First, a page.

Congestion pricing and its progeny will never die, no matter how aggressively you lean on your horn while driving down a residential street. Transportation advocates are continuing to push tolls on East River bridges in an attempt to bring down some of the car traffic clogging our streets, and they say these tolls could bring in $1.5 billion per year for road and transit upgrades. They will be unveiling a reworked version of the plan at a Baruch College forum today.

The "fair tolling and transportation reinvestment" plan—proposed last year by former traffic commissioner Sam Schwartz and backed by transportation advocacy group Move NY—suggests a $5.33 toll (with E-Z Pass; $7.50 with cash) on East River bridges and tunnels like the Queensboro Bridge, the Williamsburg Bridge and the Brooklyn and Manhattan bridges. Tolls would be reduced for bridges with fewer transit links, like the Throgs Neck bridge in the Bronx. "New York’s current tolling system is unfair to drivers traveling between less affluent parts of the city," Move NY declares on its website. "It also leaves the transportation network—both our public transit system and roads and bridges—starved for funds."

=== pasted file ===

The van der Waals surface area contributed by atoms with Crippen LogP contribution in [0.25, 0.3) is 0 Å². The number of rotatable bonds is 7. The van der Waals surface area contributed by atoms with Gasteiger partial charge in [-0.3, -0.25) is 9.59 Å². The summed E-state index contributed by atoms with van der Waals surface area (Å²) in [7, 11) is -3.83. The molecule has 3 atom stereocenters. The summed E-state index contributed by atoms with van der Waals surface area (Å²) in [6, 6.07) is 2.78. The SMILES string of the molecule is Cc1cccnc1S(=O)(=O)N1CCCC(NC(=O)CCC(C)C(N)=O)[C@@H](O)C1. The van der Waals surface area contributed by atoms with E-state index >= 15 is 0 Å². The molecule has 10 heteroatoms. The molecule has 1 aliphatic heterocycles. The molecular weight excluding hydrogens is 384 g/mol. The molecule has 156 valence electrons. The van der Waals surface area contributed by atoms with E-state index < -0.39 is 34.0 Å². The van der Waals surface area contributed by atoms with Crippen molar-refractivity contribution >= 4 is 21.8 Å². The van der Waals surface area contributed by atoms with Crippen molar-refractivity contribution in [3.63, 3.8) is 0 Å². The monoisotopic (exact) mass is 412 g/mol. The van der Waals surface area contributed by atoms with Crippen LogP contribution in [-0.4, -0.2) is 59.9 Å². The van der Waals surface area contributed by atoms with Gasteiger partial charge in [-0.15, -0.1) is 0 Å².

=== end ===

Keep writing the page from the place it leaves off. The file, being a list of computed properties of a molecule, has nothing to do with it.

The proposal has been knocking around for some time, but the group says today marks the start of a public campaign to win the approval of congestion-pricing naysayers. They are not yet seeking approval from Albany legislators, who have traditionally proven difficult to persuade on this issue.

"One of the things we really try to emphasize over and over is this is about fairness," MoveNY-head Alex Matthiessen told The Atlantic. "This isn't about sticking people with new tolls. Everybody's paying their fair share, and everybody's getting something in return."

MoveNY has not responded to requests for comment. Note that a $5 toll will make it harder to get a cab to take you to Brooklyn.